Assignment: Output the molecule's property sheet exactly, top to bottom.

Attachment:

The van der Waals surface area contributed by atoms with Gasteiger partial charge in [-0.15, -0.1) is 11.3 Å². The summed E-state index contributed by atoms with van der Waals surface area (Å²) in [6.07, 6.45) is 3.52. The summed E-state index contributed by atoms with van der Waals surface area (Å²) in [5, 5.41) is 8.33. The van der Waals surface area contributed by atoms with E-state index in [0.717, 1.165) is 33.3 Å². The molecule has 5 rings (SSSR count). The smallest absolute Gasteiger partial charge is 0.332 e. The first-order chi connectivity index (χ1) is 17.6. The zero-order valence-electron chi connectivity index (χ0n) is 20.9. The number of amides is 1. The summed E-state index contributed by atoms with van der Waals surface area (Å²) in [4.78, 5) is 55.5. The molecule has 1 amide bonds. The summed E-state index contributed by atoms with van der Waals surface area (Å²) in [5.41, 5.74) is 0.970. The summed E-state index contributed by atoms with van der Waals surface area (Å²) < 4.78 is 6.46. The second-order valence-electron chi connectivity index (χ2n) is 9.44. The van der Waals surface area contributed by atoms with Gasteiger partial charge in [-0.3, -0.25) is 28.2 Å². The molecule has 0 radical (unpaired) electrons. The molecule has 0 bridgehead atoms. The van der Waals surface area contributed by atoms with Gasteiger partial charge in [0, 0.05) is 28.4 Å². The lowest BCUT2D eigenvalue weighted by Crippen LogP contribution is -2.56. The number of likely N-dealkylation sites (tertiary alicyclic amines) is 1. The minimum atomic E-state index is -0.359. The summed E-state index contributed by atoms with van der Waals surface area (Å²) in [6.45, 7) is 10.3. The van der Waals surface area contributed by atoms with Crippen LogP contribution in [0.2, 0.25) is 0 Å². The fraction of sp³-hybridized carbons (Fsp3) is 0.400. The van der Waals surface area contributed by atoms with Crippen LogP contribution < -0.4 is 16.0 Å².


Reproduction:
The van der Waals surface area contributed by atoms with Gasteiger partial charge in [-0.15, -0.1) is 11.3 Å². The summed E-state index contributed by atoms with van der Waals surface area (Å²) in [6.07, 6.45) is 3.52. The summed E-state index contributed by atoms with van der Waals surface area (Å²) in [5, 5.41) is 8.33. The van der Waals surface area contributed by atoms with E-state index in [0.717, 1.165) is 33.3 Å². The molecule has 5 rings (SSSR count). The smallest absolute Gasteiger partial charge is 0.332 e. The first-order chi connectivity index (χ1) is 17.6. The zero-order valence-electron chi connectivity index (χ0n) is 20.9. The number of amides is 1. The summed E-state index contributed by atoms with van der Waals surface area (Å²) in [4.78, 5) is 55.5. The molecule has 1 amide bonds. The summed E-state index contributed by atoms with van der Waals surface area (Å²) in [5.41, 5.74) is 0.970. The summed E-state index contributed by atoms with van der Waals surface area (Å²) < 4.78 is 6.46. The second-order valence-electron chi connectivity index (χ2n) is 9.44. The van der Waals surface area contributed by atoms with Gasteiger partial charge in [-0.3, -0.25) is 28.2 Å². The molecule has 0 radical (unpaired) electrons. The molecule has 0 bridgehead atoms. The van der Waals surface area contributed by atoms with Gasteiger partial charge in [0, 0.05) is 28.4 Å². The lowest BCUT2D eigenvalue weighted by Crippen LogP contribution is -2.56. The number of likely N-dealkylation sites (tertiary alicyclic amines) is 1. The minimum atomic E-state index is -0.359. The summed E-state index contributed by atoms with van der Waals surface area (Å²) in [6.45, 7) is 10.3. The van der Waals surface area contributed by atoms with Crippen LogP contribution in [0.2, 0.25) is 0 Å². The fraction of sp³-hybridized carbons (Fsp3) is 0.400. The van der Waals surface area contributed by atoms with Crippen LogP contribution < -0.4 is 16.0 Å².